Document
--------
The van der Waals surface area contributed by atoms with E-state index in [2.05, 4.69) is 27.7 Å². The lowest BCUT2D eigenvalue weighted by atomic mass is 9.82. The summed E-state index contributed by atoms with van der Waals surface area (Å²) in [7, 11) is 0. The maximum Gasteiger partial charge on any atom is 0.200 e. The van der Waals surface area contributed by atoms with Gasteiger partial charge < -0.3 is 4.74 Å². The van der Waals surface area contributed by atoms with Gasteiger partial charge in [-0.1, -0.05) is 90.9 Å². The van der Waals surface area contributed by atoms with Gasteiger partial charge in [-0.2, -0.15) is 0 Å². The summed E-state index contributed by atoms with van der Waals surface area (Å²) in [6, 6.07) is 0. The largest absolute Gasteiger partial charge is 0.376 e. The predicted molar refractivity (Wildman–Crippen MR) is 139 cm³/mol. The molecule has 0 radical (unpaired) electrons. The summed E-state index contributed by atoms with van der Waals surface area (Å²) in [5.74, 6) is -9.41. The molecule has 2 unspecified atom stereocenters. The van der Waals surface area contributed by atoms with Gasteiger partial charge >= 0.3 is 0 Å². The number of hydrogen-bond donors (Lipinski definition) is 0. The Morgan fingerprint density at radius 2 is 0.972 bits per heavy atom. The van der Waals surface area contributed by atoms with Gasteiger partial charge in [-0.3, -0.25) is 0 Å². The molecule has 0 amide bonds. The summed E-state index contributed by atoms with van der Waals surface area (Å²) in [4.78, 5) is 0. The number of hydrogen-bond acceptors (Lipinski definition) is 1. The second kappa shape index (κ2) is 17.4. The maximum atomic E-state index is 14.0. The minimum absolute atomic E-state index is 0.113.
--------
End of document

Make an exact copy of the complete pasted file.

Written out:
The van der Waals surface area contributed by atoms with E-state index in [2.05, 4.69) is 27.7 Å². The lowest BCUT2D eigenvalue weighted by atomic mass is 9.82. The summed E-state index contributed by atoms with van der Waals surface area (Å²) in [7, 11) is 0. The maximum Gasteiger partial charge on any atom is 0.200 e. The van der Waals surface area contributed by atoms with Gasteiger partial charge < -0.3 is 4.74 Å². The van der Waals surface area contributed by atoms with Gasteiger partial charge in [-0.1, -0.05) is 90.9 Å². The van der Waals surface area contributed by atoms with Gasteiger partial charge in [-0.2, -0.15) is 0 Å². The summed E-state index contributed by atoms with van der Waals surface area (Å²) in [6, 6.07) is 0. The largest absolute Gasteiger partial charge is 0.376 e. The predicted molar refractivity (Wildman–Crippen MR) is 139 cm³/mol. The molecule has 0 radical (unpaired) electrons. The summed E-state index contributed by atoms with van der Waals surface area (Å²) in [5.74, 6) is -9.41. The molecule has 2 unspecified atom stereocenters. The van der Waals surface area contributed by atoms with Gasteiger partial charge >= 0.3 is 0 Å². The number of hydrogen-bond donors (Lipinski definition) is 0. The Morgan fingerprint density at radius 2 is 0.972 bits per heavy atom. The van der Waals surface area contributed by atoms with Gasteiger partial charge in [-0.3, -0.25) is 0 Å². The molecule has 0 amide bonds. The summed E-state index contributed by atoms with van der Waals surface area (Å²) in [4.78, 5) is 0. The number of hydrogen-bond acceptors (Lipinski definition) is 1. The second kappa shape index (κ2) is 17.4. The maximum atomic E-state index is 14.0. The minimum absolute atomic E-state index is 0.113.